ANTONIO GARCÍA MARTÍNEZ: Yeah, I, I don’t think it’s completely wrong. Again, if you refer to one of the classic psychographic models, it’s called the PRIZM, PRIZM with a Z, segments, now owned by Nielsen. And you’ll find there a mythology of 66 types of American consumer. And yeah, if you read it you’ll recognize yourself in some of them, in the same way that you kind of read your horoscope and think it's true. But it has such gems like shotguns and pickups, for example, as the sort of white working-class rural voter. There's kids in cul-de-sacs as a sort of middle-class suburban family.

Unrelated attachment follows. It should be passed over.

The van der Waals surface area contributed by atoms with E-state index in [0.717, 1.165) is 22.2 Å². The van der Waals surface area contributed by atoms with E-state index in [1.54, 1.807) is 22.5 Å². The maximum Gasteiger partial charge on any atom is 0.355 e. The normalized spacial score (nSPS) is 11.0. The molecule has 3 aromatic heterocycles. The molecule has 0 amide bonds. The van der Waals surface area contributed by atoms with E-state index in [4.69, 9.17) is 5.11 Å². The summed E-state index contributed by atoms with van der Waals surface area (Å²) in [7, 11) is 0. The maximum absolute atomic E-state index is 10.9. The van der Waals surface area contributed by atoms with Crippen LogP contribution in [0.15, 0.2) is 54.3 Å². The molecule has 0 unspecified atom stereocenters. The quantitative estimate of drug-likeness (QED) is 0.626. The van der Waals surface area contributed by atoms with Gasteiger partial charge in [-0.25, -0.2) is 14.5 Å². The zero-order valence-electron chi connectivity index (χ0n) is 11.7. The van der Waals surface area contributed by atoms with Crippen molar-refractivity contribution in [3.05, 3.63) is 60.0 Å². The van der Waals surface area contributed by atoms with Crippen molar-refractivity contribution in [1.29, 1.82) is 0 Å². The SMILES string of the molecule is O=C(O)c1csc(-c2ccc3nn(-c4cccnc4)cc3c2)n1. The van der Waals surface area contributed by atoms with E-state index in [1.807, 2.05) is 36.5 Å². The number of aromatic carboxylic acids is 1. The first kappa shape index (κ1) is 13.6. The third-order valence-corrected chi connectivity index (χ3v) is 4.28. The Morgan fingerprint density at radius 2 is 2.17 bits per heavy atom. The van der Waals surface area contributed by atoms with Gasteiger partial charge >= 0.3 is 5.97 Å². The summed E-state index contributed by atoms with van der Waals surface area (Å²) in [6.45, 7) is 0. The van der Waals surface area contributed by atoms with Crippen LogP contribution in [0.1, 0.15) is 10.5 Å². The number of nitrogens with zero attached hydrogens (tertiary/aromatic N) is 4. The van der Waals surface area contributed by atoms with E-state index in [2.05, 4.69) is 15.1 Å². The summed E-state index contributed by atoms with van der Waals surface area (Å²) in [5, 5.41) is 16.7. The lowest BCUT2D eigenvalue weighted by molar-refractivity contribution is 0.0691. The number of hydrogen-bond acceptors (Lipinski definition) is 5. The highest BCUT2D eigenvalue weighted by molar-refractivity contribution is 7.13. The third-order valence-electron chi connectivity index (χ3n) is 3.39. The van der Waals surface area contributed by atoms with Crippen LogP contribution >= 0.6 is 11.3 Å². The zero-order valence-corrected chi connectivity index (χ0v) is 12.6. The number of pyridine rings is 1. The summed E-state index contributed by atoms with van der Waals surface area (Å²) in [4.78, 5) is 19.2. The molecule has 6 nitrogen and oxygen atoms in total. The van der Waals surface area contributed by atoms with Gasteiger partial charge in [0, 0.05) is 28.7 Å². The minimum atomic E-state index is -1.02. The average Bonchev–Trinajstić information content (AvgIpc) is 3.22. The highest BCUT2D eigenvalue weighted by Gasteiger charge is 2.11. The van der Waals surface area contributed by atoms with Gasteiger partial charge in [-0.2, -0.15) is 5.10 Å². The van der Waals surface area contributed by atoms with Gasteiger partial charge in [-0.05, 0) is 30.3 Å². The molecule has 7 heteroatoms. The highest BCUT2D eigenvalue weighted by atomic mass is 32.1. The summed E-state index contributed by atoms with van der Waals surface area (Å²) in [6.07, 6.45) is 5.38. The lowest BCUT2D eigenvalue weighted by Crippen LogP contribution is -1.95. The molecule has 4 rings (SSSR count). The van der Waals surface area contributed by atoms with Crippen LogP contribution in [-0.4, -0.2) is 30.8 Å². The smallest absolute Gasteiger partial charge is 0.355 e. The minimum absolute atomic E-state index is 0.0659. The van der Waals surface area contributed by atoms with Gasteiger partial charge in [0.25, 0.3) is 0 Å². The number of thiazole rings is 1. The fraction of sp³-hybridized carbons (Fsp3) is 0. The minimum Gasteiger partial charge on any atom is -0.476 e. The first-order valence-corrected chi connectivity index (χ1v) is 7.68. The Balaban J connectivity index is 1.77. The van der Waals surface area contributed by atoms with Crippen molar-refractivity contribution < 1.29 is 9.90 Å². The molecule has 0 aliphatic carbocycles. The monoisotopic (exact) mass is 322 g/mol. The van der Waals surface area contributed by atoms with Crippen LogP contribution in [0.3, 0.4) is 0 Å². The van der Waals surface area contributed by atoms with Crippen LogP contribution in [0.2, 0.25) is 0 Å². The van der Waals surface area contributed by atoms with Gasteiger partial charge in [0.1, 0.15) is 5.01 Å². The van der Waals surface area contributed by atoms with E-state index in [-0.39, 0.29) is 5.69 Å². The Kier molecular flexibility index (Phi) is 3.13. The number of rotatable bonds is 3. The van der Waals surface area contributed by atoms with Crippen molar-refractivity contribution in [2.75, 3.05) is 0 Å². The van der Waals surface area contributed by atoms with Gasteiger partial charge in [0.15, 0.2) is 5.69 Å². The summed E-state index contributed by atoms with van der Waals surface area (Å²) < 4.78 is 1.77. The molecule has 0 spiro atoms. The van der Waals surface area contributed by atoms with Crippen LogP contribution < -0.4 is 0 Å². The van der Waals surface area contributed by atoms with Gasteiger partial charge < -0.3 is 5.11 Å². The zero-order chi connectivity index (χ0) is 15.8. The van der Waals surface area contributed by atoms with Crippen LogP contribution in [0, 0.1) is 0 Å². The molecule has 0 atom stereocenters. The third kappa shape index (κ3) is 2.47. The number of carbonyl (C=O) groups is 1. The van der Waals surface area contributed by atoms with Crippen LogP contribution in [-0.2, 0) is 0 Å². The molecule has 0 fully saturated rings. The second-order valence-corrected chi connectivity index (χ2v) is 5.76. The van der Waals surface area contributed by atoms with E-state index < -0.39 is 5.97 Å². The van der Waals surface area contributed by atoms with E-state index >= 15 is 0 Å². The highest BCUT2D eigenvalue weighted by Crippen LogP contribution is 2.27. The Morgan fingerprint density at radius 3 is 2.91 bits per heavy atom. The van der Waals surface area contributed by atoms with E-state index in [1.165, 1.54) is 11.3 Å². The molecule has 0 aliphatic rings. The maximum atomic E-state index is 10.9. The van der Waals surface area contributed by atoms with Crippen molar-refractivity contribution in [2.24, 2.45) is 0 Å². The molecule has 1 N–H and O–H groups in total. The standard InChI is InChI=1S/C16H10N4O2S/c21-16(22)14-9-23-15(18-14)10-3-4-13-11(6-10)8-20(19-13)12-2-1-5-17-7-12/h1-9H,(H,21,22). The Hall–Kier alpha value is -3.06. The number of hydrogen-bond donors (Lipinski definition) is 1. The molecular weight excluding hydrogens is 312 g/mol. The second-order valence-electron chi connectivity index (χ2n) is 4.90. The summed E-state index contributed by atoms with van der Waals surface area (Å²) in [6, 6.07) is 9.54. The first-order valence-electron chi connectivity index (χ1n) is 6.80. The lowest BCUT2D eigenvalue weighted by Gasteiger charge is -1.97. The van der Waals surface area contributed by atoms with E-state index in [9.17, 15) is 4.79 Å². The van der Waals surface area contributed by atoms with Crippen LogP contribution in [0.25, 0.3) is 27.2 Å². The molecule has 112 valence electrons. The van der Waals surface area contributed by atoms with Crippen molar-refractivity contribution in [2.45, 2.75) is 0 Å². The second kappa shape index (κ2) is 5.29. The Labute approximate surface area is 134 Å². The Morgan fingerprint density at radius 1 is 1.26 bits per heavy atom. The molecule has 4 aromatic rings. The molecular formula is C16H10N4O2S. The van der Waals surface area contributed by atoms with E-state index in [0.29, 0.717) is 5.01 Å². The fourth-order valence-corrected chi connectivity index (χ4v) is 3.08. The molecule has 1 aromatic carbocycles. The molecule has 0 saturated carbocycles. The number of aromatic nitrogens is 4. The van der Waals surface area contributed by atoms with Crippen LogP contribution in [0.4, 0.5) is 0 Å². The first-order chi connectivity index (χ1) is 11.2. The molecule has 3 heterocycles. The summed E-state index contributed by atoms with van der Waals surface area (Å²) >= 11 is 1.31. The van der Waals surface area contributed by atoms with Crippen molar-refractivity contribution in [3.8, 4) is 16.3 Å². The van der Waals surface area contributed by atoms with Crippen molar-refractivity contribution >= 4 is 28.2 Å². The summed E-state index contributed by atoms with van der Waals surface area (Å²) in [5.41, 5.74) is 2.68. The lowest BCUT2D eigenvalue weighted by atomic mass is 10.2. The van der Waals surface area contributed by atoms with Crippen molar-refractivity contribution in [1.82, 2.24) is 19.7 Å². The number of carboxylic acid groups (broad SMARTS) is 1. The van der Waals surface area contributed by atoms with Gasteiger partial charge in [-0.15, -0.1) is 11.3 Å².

The idea behind this model is, and, in fact, what happened with Cambridge Analytica is, you know, one of their researchers in a slightly freelance capacity created a Facebook app. Something like 300,000 Facebook users had to opt in via a Facebook platform and then, based on the questions in that quiz, that person tried to figure out what sort of Facebook data is associated with, for example, neuroticism or openness or conscientiousness or the various dimensions of this model. And then armed with that you sort of guesstimate, well, what sort of personality profile, for example, feels strongly about immigration or gun control or Trump or, as the case may be, and then turn around and try to target that person on Facebook via the ad system.